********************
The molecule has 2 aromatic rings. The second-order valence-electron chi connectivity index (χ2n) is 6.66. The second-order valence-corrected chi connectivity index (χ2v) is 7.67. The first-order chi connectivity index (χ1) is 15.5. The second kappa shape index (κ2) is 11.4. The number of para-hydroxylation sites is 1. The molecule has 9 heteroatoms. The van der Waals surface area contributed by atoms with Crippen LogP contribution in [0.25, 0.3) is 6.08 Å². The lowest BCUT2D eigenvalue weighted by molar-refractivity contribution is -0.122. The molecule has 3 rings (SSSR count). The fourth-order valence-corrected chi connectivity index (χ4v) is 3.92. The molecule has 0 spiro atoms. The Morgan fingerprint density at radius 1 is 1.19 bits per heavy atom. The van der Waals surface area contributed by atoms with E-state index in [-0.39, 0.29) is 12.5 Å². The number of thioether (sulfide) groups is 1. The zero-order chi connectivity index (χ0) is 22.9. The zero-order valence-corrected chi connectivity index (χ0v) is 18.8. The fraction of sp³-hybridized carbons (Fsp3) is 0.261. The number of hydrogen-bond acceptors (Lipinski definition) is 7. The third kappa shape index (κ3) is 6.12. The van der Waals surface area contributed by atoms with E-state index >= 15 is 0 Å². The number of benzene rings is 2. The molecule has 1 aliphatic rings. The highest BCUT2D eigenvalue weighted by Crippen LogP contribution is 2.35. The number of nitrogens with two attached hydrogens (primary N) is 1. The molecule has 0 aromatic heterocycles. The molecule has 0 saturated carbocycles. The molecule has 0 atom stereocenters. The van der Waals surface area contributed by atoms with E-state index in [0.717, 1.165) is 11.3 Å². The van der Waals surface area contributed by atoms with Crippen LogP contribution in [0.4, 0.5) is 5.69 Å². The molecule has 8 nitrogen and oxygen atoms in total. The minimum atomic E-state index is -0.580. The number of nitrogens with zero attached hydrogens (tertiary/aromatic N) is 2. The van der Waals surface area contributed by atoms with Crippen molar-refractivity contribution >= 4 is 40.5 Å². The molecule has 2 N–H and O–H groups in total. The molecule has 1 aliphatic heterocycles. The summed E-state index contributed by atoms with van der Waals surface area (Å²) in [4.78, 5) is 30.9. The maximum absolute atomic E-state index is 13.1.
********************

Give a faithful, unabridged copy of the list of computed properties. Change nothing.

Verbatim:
The molecule has 2 aromatic rings. The second-order valence-electron chi connectivity index (χ2n) is 6.66. The second-order valence-corrected chi connectivity index (χ2v) is 7.67. The first-order chi connectivity index (χ1) is 15.5. The second kappa shape index (κ2) is 11.4. The number of para-hydroxylation sites is 1. The molecule has 9 heteroatoms. The van der Waals surface area contributed by atoms with Crippen LogP contribution in [0.25, 0.3) is 6.08 Å². The lowest BCUT2D eigenvalue weighted by molar-refractivity contribution is -0.122. The molecule has 3 rings (SSSR count). The fourth-order valence-corrected chi connectivity index (χ4v) is 3.92. The molecule has 0 spiro atoms. The Morgan fingerprint density at radius 1 is 1.19 bits per heavy atom. The van der Waals surface area contributed by atoms with E-state index in [-0.39, 0.29) is 12.5 Å². The number of thioether (sulfide) groups is 1. The zero-order chi connectivity index (χ0) is 22.9. The zero-order valence-corrected chi connectivity index (χ0v) is 18.8. The fraction of sp³-hybridized carbons (Fsp3) is 0.261. The number of hydrogen-bond acceptors (Lipinski definition) is 7. The third kappa shape index (κ3) is 6.12. The van der Waals surface area contributed by atoms with E-state index >= 15 is 0 Å². The number of benzene rings is 2. The molecule has 1 aliphatic rings. The highest BCUT2D eigenvalue weighted by Crippen LogP contribution is 2.35. The number of nitrogens with two attached hydrogens (primary N) is 1. The molecule has 0 aromatic heterocycles. The molecule has 0 saturated carbocycles. The molecule has 0 atom stereocenters. The van der Waals surface area contributed by atoms with E-state index in [0.717, 1.165) is 11.3 Å². The van der Waals surface area contributed by atoms with Crippen LogP contribution in [0.4, 0.5) is 5.69 Å². The molecule has 8 nitrogen and oxygen atoms in total. The minimum atomic E-state index is -0.580. The number of nitrogens with zero attached hydrogens (tertiary/aromatic N) is 2. The van der Waals surface area contributed by atoms with Crippen molar-refractivity contribution >= 4 is 40.5 Å². The molecule has 2 N–H and O–H groups in total. The molecule has 1 aliphatic heterocycles. The summed E-state index contributed by atoms with van der Waals surface area (Å²) in [4.78, 5) is 30.9. The maximum absolute atomic E-state index is 13.1.